Her eyes squinched tightly shut, she tried to marshal her thoughts, but they skittered through her brain at random and of their own accord. At first she was aware only of a general ache. Then a sharper, clearer pain drew her attention. With what clarity her befuddled brain could cling to, she realized that the bullet had struck the only body part that hadn’t fit all the way into the doorway. Modesty and good breeding should have prohibited her from naming that body part, but a decade and a half in New York City compelled her to acknowledge that the bullet was lodged in the part that she usually sat on. The part on which the sun does not shine. The part that irate cab drivers and construction workers, who can’t understand why a woman is not flattered by their attentions, are always shouting for that woman to kiss.
Despite the pain and the darkness into which her brain seemed determined to retreat, Vivi almost smiled at the thought.
There were shouts and the pounding of feet. The concrete shook beneath her, but she didn’t have the mental capacity or the energy to worry about it. The sound of approaching sirens pierced the darkness—and her own personal fog– briefly. And then there was nothing.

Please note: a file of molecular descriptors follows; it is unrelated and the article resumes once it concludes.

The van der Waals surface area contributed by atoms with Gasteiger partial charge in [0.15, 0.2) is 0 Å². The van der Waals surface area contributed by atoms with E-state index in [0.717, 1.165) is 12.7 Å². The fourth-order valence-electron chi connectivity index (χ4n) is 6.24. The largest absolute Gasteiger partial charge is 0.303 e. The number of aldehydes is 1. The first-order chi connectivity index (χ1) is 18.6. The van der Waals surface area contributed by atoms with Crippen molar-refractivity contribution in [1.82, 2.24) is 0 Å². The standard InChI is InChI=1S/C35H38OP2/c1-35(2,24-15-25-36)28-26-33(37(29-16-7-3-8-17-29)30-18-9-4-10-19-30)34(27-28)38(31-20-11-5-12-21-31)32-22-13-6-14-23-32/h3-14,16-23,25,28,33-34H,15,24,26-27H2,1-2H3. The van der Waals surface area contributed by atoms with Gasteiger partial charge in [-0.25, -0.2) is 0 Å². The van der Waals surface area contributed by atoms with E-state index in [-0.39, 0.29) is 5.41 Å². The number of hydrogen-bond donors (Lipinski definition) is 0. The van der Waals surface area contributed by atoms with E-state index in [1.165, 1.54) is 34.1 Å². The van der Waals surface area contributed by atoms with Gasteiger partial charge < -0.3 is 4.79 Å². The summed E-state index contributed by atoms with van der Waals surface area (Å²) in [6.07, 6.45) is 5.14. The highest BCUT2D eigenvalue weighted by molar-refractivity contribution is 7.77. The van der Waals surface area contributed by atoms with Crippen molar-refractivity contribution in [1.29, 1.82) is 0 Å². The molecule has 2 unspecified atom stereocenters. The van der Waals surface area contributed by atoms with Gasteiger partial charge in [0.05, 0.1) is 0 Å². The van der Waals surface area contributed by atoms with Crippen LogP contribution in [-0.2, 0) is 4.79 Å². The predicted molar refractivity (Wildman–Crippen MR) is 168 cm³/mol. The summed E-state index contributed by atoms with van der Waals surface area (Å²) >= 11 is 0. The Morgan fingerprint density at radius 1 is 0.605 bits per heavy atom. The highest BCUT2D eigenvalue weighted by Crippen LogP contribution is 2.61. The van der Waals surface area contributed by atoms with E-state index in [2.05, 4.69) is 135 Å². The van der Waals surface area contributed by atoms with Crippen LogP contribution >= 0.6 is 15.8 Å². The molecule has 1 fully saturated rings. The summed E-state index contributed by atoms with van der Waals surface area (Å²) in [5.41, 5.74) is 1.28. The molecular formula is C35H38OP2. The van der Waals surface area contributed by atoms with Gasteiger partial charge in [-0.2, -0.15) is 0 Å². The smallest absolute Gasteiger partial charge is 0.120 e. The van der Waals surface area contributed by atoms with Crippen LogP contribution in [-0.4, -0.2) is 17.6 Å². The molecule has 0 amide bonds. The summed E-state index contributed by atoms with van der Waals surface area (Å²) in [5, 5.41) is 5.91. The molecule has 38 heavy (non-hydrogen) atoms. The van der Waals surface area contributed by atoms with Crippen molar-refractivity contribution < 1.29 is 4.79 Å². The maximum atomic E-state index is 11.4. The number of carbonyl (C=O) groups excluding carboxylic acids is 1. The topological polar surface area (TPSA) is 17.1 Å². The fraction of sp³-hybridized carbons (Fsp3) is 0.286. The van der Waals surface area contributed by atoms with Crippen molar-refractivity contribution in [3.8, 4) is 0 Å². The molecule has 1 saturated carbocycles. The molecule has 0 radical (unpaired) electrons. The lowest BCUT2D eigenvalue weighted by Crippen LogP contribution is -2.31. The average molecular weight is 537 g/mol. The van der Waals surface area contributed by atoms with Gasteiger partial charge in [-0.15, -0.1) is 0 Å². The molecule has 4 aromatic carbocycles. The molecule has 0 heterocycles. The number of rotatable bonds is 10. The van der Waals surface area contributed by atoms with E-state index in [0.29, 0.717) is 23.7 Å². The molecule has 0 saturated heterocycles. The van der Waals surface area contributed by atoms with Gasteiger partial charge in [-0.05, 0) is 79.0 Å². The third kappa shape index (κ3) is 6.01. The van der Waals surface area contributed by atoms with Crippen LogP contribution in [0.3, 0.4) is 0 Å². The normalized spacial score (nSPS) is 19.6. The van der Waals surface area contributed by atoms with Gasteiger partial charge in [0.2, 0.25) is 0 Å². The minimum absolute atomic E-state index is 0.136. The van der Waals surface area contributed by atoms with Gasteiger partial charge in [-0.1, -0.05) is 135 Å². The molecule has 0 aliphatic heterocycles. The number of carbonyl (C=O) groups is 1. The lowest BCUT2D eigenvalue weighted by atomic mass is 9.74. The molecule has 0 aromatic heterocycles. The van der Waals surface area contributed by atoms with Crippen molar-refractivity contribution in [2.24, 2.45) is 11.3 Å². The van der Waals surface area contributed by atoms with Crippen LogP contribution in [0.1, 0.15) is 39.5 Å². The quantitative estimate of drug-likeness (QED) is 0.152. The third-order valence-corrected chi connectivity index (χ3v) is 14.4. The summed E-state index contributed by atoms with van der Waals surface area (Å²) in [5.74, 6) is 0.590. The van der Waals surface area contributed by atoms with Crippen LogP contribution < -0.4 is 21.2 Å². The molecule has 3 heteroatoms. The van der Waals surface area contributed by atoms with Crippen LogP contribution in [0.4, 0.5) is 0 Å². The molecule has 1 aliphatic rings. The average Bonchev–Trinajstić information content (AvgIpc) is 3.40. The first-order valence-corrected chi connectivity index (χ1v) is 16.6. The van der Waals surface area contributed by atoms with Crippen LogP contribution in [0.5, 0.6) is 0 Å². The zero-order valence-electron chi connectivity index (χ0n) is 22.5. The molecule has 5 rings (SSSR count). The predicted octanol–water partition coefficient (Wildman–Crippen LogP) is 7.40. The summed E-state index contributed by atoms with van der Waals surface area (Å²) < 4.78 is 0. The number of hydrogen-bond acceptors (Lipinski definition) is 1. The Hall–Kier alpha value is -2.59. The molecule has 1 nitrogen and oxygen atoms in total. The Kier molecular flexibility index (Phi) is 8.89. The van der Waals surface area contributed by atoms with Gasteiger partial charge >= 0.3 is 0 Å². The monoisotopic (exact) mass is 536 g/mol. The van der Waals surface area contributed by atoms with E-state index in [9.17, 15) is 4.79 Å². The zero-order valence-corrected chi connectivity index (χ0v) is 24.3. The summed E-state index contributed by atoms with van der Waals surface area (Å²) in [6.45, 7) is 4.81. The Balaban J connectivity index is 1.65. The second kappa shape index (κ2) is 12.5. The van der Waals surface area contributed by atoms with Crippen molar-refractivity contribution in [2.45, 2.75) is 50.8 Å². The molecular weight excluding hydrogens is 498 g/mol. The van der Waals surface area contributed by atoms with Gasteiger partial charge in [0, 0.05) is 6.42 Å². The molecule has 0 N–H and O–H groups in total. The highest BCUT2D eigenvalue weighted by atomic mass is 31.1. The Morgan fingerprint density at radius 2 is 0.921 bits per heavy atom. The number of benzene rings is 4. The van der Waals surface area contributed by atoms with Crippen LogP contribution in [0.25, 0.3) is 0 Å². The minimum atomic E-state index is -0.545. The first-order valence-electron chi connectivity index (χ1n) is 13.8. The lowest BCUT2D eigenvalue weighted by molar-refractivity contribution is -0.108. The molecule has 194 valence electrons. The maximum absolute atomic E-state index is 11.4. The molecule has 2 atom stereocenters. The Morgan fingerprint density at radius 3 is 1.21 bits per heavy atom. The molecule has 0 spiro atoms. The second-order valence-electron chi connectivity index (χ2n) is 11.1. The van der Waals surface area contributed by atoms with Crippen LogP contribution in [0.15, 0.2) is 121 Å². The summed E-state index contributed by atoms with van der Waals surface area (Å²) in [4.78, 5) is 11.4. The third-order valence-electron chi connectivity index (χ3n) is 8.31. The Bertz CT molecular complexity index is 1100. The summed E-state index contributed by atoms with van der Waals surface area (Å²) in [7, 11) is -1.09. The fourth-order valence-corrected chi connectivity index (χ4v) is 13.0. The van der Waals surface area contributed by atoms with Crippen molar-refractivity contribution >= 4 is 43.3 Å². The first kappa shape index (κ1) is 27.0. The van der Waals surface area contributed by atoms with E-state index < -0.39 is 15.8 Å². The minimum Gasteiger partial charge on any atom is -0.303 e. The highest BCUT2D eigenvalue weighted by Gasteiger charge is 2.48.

Which at least protected her from knowing that Marty’s camera was rolling when it fell. That it had somehow captured everything that happened to her–from the moment she tried to become one with the door to the moment she shrieked and grabbed her butt to the moment they found her and loaded her face down onto the stretcher, her derriere pointing upward at the concrete roof above.
Wendy Wax lives in the Atlanta suburbs with her husband John and her baseball-crazy teenage sons, whom she says have turned her into the shortest person in their family. A former broadcaster, she spends most of her non-writing time on baseball fields or driving to them. Wendy’s other novels include The Accidental Bestseller and Single in Suburbia and Hostile Makeover, which was excerpted in Cosmopolitan.